Frases de Kurt Vonnegut

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Kurt Vonnegut

Data de nascimento: 11. Novembro 1922
Data de falecimento: 11. Abril 2007
Outros nomes: Vonegut, Kurt Vonnegut Jr.

Kurt Vonnegut Jr. foi um escritor estadunidense de ascendência germânica.

Concluída a formação em Química, alistou-se no exército e combateu na Segunda Guerra Mundial. Feito prisioneiro, presenciou o bombardeamento de Dresden. Após a Guerra, formou-se em Antropologia.

É autor de vários romances, ensaios e peças de teatro, entre os quais se destacam Player Piano de 1952, Cat’s Cradle de 1963, Slaughterhouse-Five de 1969, Breakfast of Champions de 1973 e Galápagos de 1985. Sua última obra foi Look at the Birdie de 2009, livro póstumo com uma coleção de contos e ensaios.

Vonnegut morreu em 11 de abril de 2007, semanas após uma queda em sua casa em Manhattan que resultou em graves complicações cerebrais.

Obras

Citações Kurt Vonnegut

„Lá no bar, espiando através dos meus escapes para um mundo que eu mesmo havia inventado, falei baixinho a seguinte palavra: esquizofrenia. O som e a aparência dessa palavra me fascinavam havia muitos anos. A mim soava e parecia como um ser humano espirrando numa nevasca de flocos de sabão.“

—  Kurt Vonnegut, livro Breakfast of Champions

There in the cocktail lounge, peering out through my leaks at a world of my own invention, I mouthed this word: schizophrenia. The sound and appearance of the word had fascinated me for many years. It sounded and looked to me like a human being sneezing in a blizzard of soapflakes.
Breakfast of champions: or, Goodbye blue Monday! - Página 198, Kurt Vonnegut - Delacorte Press, 1973 - 295 páginas

„Esta provavelmente é a história da minha vida: falta de determinação suficiente.“

—  Kurt Vonnegut, livro Breakfast of Champions

that's probably the story of my life: not enough determination.
Breakfast of champions: or, Goodbye blue Monday! - Página 110, Kurt Vonnegut - Delacorte Press, 1973 - 295 páginas

„Humanista é uma pessoa com grande interesse pelos seres humanos. Meu cachorro é humanista.“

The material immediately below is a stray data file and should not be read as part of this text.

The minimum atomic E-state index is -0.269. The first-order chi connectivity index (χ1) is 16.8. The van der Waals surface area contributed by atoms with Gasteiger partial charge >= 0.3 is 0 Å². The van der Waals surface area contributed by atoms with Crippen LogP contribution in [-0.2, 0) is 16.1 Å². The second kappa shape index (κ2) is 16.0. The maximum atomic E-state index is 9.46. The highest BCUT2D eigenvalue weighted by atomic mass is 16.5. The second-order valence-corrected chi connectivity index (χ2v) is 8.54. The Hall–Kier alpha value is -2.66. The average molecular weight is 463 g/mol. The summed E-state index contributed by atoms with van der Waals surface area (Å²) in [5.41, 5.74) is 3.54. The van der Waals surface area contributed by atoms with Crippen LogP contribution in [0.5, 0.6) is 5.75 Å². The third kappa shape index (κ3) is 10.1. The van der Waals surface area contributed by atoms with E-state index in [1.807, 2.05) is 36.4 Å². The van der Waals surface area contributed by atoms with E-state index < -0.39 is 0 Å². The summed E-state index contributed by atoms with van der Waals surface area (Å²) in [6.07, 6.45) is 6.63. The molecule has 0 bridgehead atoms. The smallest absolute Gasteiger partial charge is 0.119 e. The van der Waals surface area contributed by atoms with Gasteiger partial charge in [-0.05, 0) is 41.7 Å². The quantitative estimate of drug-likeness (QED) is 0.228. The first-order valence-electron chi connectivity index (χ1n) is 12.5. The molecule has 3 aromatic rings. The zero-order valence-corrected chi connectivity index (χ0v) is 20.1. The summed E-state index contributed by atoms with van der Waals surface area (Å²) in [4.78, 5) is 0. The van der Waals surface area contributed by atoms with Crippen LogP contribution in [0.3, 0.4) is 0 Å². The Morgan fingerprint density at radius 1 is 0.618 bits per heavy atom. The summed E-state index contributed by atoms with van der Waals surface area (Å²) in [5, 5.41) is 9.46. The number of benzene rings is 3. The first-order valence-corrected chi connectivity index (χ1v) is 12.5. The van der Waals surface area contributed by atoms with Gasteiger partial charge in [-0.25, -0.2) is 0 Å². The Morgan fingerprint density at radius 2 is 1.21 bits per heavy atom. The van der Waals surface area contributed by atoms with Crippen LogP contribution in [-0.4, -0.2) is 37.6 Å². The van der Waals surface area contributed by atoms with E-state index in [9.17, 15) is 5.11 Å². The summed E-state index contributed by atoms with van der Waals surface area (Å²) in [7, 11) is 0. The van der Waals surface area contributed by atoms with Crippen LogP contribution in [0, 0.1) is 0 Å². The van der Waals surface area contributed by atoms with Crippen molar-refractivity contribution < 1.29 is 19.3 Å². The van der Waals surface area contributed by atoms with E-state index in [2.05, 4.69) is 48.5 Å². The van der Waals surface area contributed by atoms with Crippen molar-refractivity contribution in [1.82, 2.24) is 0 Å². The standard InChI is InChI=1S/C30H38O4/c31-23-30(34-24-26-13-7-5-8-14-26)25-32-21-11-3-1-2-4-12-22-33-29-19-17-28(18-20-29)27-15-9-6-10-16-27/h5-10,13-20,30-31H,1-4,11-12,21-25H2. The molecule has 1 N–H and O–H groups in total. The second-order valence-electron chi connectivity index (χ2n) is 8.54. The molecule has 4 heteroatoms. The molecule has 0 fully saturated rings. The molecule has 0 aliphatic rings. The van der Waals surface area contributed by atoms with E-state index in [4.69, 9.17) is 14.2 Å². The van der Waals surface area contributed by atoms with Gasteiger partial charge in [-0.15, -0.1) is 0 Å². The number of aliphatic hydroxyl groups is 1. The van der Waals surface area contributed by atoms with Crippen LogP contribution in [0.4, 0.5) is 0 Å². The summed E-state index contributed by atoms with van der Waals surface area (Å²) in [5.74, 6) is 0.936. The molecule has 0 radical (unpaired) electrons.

—  Kurt Vonnegut

I have found that a humanist is a person who is tremendously interested in human beings. My dog is a humanist.
citado em "The Vonnegut encyclopedia: an authorized compendium"‎ - Página 311, de Marc Leeds - Greenwood Press, 1995, ISBN 0313292302, 9780313292309 - 693 páginas

„I thought scientists were going to find out exactly how everything worked, and then make it work better.“

—  Kurt Vonnegut

Bennington College address (1970)
Contexto: I thought scientists were going to find out exactly how everything worked, and then make it work better. I fully expected that by the time I was twenty-one, some scientist, maybe my brother, would have taken a color photograph of God Almighty — and sold it to Popular Mechanics magazine.
Scientific truth was going to make us so happy and comfortable. What actually happened when I was twenty-one was that we dropped scientific truth on Hiroshima.

„The most important thing I learned on Tralfamadore was that when a person dies he only appears to die.“

—  Kurt Vonnegut, livro Slaughterhouse-Five

Billy writing a letter to a newspaper describing the Tralfamadorians
Slaughterhouse-Five (1969)
Contexto: The most important thing I learned on Tralfamadore was that when a person dies he only appears to die. He is still very much alive in the past, so it is very silly for people to cry at his funeral. All moments, past, present and future, always have existed, always will exist. The Tralfamadorians can look at all the different moments just that way we can look at a stretch of the Rocky Mountains, for instance. They can see how permanent all the moments are, and they can look at any moment that interests them. It is just an illusion we have here on Earth that one moment follows another one, like beads on a string, and that once a moment is gone it is gone forever.